The behavioural impact of tax on both advisers and taxpayers continues to fascinate me. Let’s say you have the certainty of being taxed at 40% – what percentage risk would you take to reduce that to nil?
An article in the FT (subscription required) suggests that those with inheritance tax (“IHT”) exposure as low as £15,000 are being sold business property relief (“BPR”) investments to reduce tax. As a tax adviser, the tax issues are relatively simple: invest in alternative investment market (“AIM”) shares that qualify* for BPR and survive for for two years. (*not all AIM shares qualify)
But, what about risk? It’s not too much of a tax risk but surely a significant investment risk. That’s outside my area of expertise but there is a general point here: driven by tax, why introduce the danger of overweight exposure in high risk investments to the elderly? I hear alarm bells.
Questions for the investment adviser:
- How high risk are AIM shares?
- Without the tax break, what proportion should an elderly person hold in such investments?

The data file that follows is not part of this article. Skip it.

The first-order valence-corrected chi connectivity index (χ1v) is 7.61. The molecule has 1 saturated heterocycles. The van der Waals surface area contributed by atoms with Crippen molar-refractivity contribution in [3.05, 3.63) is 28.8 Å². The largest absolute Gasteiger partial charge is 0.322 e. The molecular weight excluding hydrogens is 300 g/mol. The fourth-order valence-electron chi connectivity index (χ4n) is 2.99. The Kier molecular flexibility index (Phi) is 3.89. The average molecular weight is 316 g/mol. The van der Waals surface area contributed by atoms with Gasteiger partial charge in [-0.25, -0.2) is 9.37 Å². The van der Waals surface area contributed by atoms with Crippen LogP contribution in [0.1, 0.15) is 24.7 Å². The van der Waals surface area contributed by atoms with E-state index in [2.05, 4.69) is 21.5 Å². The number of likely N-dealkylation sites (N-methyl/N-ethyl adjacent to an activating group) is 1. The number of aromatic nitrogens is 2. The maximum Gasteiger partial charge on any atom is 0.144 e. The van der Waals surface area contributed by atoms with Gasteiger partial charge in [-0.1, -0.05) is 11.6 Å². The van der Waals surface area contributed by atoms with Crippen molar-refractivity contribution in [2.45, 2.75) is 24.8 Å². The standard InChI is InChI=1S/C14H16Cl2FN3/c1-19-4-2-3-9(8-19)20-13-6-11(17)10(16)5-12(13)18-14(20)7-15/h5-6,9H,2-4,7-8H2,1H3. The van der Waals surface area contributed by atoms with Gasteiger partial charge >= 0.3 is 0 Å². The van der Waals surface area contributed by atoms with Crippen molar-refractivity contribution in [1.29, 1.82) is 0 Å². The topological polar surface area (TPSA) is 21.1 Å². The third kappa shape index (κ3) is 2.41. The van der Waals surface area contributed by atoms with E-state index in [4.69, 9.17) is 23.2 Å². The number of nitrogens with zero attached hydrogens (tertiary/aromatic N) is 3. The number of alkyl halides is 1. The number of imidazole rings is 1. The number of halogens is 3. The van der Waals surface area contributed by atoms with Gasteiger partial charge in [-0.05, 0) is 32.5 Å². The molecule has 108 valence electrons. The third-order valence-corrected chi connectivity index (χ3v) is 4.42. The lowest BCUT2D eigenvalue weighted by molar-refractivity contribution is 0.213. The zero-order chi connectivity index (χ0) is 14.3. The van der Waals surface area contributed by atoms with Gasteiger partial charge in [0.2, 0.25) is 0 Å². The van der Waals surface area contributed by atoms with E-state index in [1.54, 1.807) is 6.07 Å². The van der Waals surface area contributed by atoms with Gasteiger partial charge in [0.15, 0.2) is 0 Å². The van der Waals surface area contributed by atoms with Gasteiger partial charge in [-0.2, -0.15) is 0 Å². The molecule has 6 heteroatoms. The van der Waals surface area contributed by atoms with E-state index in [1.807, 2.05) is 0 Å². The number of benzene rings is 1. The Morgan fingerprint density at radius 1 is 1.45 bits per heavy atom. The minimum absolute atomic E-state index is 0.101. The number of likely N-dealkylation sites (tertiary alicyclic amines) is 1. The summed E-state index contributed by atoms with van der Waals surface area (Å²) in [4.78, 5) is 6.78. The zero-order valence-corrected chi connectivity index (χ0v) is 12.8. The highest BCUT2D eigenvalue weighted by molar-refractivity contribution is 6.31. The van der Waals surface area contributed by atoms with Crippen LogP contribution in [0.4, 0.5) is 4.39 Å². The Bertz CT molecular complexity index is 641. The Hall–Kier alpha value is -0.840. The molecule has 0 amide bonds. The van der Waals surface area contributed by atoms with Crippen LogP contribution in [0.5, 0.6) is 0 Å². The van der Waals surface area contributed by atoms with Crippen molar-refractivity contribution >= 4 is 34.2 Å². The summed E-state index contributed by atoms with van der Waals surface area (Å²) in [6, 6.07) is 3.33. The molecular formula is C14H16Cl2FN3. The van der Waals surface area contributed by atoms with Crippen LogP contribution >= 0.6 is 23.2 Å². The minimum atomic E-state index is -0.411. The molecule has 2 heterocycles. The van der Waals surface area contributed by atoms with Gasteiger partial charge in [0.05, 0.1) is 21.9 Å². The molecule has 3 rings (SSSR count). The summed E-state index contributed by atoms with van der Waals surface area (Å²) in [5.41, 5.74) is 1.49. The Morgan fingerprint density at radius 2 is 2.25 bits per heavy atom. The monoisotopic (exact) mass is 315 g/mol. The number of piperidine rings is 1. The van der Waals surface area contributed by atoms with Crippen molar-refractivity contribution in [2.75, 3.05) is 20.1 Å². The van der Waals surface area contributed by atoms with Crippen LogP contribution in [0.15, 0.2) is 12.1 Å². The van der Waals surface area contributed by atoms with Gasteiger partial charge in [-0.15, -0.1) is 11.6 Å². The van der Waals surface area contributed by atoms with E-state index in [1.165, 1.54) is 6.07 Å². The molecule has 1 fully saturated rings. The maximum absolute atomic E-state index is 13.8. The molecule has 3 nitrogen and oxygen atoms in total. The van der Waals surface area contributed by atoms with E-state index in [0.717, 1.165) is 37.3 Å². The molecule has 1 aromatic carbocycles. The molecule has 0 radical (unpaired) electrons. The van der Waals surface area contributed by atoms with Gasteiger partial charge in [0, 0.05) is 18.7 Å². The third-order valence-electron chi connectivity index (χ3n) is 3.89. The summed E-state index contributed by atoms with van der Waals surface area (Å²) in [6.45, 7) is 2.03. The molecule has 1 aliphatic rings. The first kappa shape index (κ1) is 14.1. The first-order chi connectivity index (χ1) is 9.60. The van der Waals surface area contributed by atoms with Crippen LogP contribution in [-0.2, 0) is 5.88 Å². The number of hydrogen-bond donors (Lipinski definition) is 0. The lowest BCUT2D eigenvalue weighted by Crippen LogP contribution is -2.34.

- What is the percentage chance of the investments falling by more than the hoped for 40% tax saving?
- Is there an AIM market bubble, caused in part by tax driven investments?
- How active do the share/portfolio changes need to be to reduce risk (and perhaps rely on the replacement property BPR provisions)?
- If the AIM market collapses, how many will suffer and will liquidity be an issue?
- Is there a less risky way to save IHT?
I recall that insurance against AIM market falls used to be available with such investments. This option seems to have disappeared. If an insurer won’t take the risk, should an elderly client?
I have seen such BPR portfolios work, eg for those who were very wealthy, appreciated the risk, where BPR formed only a small part of their estate, they lived the two years and died soon afterwards and before any major fall in the investments – were their beneficiaries fortunate?
One to look back on in a few years’ time?